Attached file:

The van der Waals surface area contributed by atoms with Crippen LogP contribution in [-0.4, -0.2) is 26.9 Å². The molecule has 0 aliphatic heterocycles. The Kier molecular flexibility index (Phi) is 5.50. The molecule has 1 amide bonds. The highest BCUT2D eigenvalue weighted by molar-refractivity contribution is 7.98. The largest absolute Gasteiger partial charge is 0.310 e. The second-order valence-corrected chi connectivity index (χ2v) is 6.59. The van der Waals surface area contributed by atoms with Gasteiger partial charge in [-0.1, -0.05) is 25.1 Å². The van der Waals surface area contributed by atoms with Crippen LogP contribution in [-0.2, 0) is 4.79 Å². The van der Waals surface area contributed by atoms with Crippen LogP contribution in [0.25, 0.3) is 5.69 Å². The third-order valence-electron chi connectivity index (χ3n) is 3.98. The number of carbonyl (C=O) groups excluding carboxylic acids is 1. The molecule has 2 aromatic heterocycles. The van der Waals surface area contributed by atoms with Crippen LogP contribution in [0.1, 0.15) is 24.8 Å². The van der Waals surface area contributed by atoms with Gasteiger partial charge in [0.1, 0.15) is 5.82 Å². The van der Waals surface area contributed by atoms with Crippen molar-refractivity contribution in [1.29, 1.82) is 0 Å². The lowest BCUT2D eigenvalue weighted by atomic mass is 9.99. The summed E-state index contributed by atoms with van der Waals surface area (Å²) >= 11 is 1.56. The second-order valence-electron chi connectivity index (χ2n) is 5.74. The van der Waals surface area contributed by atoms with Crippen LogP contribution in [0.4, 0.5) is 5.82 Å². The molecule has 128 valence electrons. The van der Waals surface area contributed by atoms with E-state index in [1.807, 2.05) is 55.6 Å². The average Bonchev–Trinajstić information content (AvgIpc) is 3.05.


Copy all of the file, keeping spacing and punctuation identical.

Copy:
The van der Waals surface area contributed by atoms with Crippen LogP contribution in [-0.4, -0.2) is 26.9 Å². The molecule has 0 aliphatic heterocycles. The Kier molecular flexibility index (Phi) is 5.50. The molecule has 1 amide bonds. The highest BCUT2D eigenvalue weighted by molar-refractivity contribution is 7.98. The largest absolute Gasteiger partial charge is 0.310 e. The second-order valence-corrected chi connectivity index (χ2v) is 6.59. The van der Waals surface area contributed by atoms with Gasteiger partial charge in [-0.1, -0.05) is 25.1 Å². The van der Waals surface area contributed by atoms with Crippen LogP contribution in [-0.2, 0) is 4.79 Å². The van der Waals surface area contributed by atoms with Crippen LogP contribution in [0.25, 0.3) is 5.69 Å². The third-order valence-electron chi connectivity index (χ3n) is 3.98. The number of carbonyl (C=O) groups excluding carboxylic acids is 1. The molecule has 2 aromatic heterocycles. The van der Waals surface area contributed by atoms with Crippen LogP contribution in [0.1, 0.15) is 24.8 Å². The van der Waals surface area contributed by atoms with Gasteiger partial charge in [0.1, 0.15) is 5.82 Å². The van der Waals surface area contributed by atoms with Crippen molar-refractivity contribution in [1.29, 1.82) is 0 Å². The lowest BCUT2D eigenvalue weighted by atomic mass is 9.99. The summed E-state index contributed by atoms with van der Waals surface area (Å²) >= 11 is 1.56. The second-order valence-electron chi connectivity index (χ2n) is 5.74. The van der Waals surface area contributed by atoms with Crippen LogP contribution in [0.4, 0.5) is 5.82 Å². The molecule has 128 valence electrons. The van der Waals surface area contributed by atoms with E-state index in [1.807, 2.05) is 55.6 Å². The average Bonchev–Trinajstić information content (AvgIpc) is 3.05.